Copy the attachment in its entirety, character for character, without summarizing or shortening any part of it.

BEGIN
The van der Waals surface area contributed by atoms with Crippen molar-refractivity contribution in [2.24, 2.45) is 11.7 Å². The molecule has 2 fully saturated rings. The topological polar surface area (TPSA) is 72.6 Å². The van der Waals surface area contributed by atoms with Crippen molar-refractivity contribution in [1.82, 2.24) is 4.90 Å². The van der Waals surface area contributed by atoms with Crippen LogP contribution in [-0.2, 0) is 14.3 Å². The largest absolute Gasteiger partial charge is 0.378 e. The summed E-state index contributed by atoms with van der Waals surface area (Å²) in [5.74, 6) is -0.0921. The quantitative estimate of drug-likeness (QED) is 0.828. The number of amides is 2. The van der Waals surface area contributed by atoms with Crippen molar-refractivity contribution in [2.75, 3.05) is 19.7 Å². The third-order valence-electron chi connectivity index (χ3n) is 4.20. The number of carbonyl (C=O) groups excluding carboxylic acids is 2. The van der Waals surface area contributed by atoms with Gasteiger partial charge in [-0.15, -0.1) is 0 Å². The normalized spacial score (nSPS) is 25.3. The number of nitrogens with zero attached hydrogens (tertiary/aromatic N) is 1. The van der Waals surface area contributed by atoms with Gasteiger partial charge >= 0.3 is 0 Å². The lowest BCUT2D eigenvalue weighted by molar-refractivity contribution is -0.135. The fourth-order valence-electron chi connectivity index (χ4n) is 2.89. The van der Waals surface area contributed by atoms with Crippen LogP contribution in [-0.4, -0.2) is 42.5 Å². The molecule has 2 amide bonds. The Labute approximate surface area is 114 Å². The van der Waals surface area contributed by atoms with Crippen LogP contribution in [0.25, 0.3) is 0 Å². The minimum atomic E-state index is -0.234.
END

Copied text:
The van der Waals surface area contributed by atoms with Crippen molar-refractivity contribution in [2.24, 2.45) is 11.7 Å². The molecule has 2 fully saturated rings. The topological polar surface area (TPSA) is 72.6 Å². The van der Waals surface area contributed by atoms with Crippen molar-refractivity contribution in [1.82, 2.24) is 4.90 Å². The van der Waals surface area contributed by atoms with Crippen LogP contribution in [-0.2, 0) is 14.3 Å². The largest absolute Gasteiger partial charge is 0.378 e. The summed E-state index contributed by atoms with van der Waals surface area (Å²) in [5.74, 6) is -0.0921. The quantitative estimate of drug-likeness (QED) is 0.828. The number of amides is 2. The van der Waals surface area contributed by atoms with Crippen molar-refractivity contribution in [2.75, 3.05) is 19.7 Å². The third-order valence-electron chi connectivity index (χ3n) is 4.20. The number of carbonyl (C=O) groups excluding carboxylic acids is 2. The van der Waals surface area contributed by atoms with Gasteiger partial charge in [-0.15, -0.1) is 0 Å². The normalized spacial score (nSPS) is 25.3. The number of nitrogens with zero attached hydrogens (tertiary/aromatic N) is 1. The van der Waals surface area contributed by atoms with Gasteiger partial charge >= 0.3 is 0 Å². The lowest BCUT2D eigenvalue weighted by molar-refractivity contribution is -0.135. The fourth-order valence-electron chi connectivity index (χ4n) is 2.89. The van der Waals surface area contributed by atoms with Crippen LogP contribution in [-0.4, -0.2) is 42.5 Å². The molecule has 2 amide bonds. The Labute approximate surface area is 114 Å². The van der Waals surface area contributed by atoms with Crippen LogP contribution in [0.25, 0.3) is 0 Å². The minimum atomic E-state index is -0.234.